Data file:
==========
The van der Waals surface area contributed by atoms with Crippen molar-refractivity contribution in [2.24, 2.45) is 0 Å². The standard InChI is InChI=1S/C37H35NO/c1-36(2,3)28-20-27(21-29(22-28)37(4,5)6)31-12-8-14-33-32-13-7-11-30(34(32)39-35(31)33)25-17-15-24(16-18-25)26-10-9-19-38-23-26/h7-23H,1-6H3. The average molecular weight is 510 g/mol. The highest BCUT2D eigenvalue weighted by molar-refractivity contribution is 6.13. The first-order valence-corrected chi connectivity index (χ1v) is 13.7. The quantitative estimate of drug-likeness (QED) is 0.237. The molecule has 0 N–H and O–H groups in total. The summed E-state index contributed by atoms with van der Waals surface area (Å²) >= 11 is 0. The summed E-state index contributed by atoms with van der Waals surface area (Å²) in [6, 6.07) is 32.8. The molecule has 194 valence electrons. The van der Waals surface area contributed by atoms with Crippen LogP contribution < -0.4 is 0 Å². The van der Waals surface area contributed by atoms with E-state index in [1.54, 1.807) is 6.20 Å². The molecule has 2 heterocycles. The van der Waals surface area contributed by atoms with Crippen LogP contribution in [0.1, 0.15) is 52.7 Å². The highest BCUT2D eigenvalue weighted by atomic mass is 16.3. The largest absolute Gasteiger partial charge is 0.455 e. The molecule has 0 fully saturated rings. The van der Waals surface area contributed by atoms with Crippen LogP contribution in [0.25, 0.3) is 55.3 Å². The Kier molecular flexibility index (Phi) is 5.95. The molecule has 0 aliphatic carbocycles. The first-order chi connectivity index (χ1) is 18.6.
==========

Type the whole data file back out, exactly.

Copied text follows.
The van der Waals surface area contributed by atoms with Crippen molar-refractivity contribution in [2.24, 2.45) is 0 Å². The standard InChI is InChI=1S/C37H35NO/c1-36(2,3)28-20-27(21-29(22-28)37(4,5)6)31-12-8-14-33-32-13-7-11-30(34(32)39-35(31)33)25-17-15-24(16-18-25)26-10-9-19-38-23-26/h7-23H,1-6H3. The average molecular weight is 510 g/mol. The highest BCUT2D eigenvalue weighted by molar-refractivity contribution is 6.13. The first-order valence-corrected chi connectivity index (χ1v) is 13.7. The quantitative estimate of drug-likeness (QED) is 0.237. The molecule has 0 N–H and O–H groups in total. The summed E-state index contributed by atoms with van der Waals surface area (Å²) >= 11 is 0. The summed E-state index contributed by atoms with van der Waals surface area (Å²) in [6, 6.07) is 32.8. The molecule has 194 valence electrons. The van der Waals surface area contributed by atoms with Crippen LogP contribution < -0.4 is 0 Å². The van der Waals surface area contributed by atoms with E-state index in [1.54, 1.807) is 6.20 Å². The molecule has 2 heterocycles. The van der Waals surface area contributed by atoms with Crippen LogP contribution in [0.1, 0.15) is 52.7 Å². The highest BCUT2D eigenvalue weighted by atomic mass is 16.3. The largest absolute Gasteiger partial charge is 0.455 e. The molecule has 0 fully saturated rings. The van der Waals surface area contributed by atoms with Crippen LogP contribution in [0.25, 0.3) is 55.3 Å². The Kier molecular flexibility index (Phi) is 5.95. The molecule has 0 aliphatic carbocycles. The first-order chi connectivity index (χ1) is 18.6.